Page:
French Centre for Research on Contemporary China (CEFC). The Department of Comparative Literature, The University of Hong Kong and Center for the Study of Globalization and Cultures
For further information of the conference, please click here
May 2016 marks the 50th anniversary of the launching of China’s “Great Proletarian Cultural Revolution.” Historiography continues to debate the periodization of the Cultural Revolution, its impact among the urban elite, the political incentives of the Red Guard movement, the long-term influence of the rustication movement, and the mass violence that took place in the countryside.
At the same time, the Cultural Revolution remains a ubiquitous presence today in cultural and intellectual productions in China and beyond, which pose similar questions in different ways. Whereas scar literature and the “wholescale rejection” of the Cultural Revolution marked the cultural scene in the 1980s, this focus was subsequently criticized as too limited in scope, too dependent on the framework of government discourse, or too elitist. Films and fiction of the 1990s took a more irreverent approach, as a younger generation assessed the Cultural Revolution decade through its own unique experience, and New Left intellectuals attempted to salvage democratic experiments within the Cultural Revolution. Commodification of Maoist kitsch trivialized the Cultural Revolution experience and gave rise to new visual cultures. In the 2000s, renewed attention was given to grassroots violence and the political roots of the Cultural Revolution project.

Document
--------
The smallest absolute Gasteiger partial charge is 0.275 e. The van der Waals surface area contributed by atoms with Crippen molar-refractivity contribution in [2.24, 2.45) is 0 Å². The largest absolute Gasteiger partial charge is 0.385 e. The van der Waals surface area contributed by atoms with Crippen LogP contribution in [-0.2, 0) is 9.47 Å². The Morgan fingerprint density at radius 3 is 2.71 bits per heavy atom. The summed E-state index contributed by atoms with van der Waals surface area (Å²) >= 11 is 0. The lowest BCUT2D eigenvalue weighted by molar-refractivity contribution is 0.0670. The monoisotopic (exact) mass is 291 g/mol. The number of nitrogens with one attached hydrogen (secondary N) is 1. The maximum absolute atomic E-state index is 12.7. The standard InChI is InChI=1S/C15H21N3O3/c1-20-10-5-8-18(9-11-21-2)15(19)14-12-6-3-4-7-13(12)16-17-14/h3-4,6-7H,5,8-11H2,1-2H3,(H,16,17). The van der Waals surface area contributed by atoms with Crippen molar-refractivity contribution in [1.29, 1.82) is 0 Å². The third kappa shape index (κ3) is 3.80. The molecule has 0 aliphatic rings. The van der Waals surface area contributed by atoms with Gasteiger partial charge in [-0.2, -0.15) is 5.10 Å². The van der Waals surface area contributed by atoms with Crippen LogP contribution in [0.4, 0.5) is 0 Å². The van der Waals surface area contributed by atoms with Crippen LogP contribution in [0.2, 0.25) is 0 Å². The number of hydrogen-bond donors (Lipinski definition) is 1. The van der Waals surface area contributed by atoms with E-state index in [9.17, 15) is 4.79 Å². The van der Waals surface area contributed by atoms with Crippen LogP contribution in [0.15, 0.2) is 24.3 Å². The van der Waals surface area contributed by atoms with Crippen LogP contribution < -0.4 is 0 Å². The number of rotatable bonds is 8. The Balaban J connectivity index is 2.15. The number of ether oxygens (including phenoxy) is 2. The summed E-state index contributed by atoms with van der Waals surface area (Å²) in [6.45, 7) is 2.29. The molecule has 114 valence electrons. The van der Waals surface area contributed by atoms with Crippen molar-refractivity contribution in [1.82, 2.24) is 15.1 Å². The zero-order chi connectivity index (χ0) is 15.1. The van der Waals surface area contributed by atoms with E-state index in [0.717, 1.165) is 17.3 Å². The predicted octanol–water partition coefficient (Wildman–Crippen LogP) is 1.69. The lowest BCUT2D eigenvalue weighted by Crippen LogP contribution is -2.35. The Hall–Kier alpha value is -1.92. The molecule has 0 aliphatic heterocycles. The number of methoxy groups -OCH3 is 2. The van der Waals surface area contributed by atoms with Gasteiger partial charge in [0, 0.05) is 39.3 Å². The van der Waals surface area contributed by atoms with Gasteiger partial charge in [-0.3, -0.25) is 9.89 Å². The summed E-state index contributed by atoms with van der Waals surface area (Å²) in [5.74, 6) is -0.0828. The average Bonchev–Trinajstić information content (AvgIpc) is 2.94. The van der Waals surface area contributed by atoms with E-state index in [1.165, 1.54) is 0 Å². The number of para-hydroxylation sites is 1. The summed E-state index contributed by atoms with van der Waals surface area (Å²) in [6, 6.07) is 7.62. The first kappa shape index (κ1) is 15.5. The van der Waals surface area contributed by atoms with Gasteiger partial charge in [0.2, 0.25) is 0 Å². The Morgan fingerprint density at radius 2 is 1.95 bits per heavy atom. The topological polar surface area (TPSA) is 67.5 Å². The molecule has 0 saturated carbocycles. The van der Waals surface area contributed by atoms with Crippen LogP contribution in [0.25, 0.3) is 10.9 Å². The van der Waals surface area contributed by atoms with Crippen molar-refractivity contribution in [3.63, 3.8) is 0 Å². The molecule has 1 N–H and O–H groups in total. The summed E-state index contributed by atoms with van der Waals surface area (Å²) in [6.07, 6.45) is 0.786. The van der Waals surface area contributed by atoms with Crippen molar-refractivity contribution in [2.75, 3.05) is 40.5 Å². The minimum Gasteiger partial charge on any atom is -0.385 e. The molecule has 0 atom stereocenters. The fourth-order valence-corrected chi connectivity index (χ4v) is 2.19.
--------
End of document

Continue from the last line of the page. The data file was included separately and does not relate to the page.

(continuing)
This conference reconsiders the Cultural Revolution’s enduring impact in China and beyond, looking at literary, cinematographic, visual and intellectual productions by attempting to understand their relevance to contemporary China in a global context. The conference will consist of presentations of fifteen-twenty minutes in length, and English will be the language used for the event.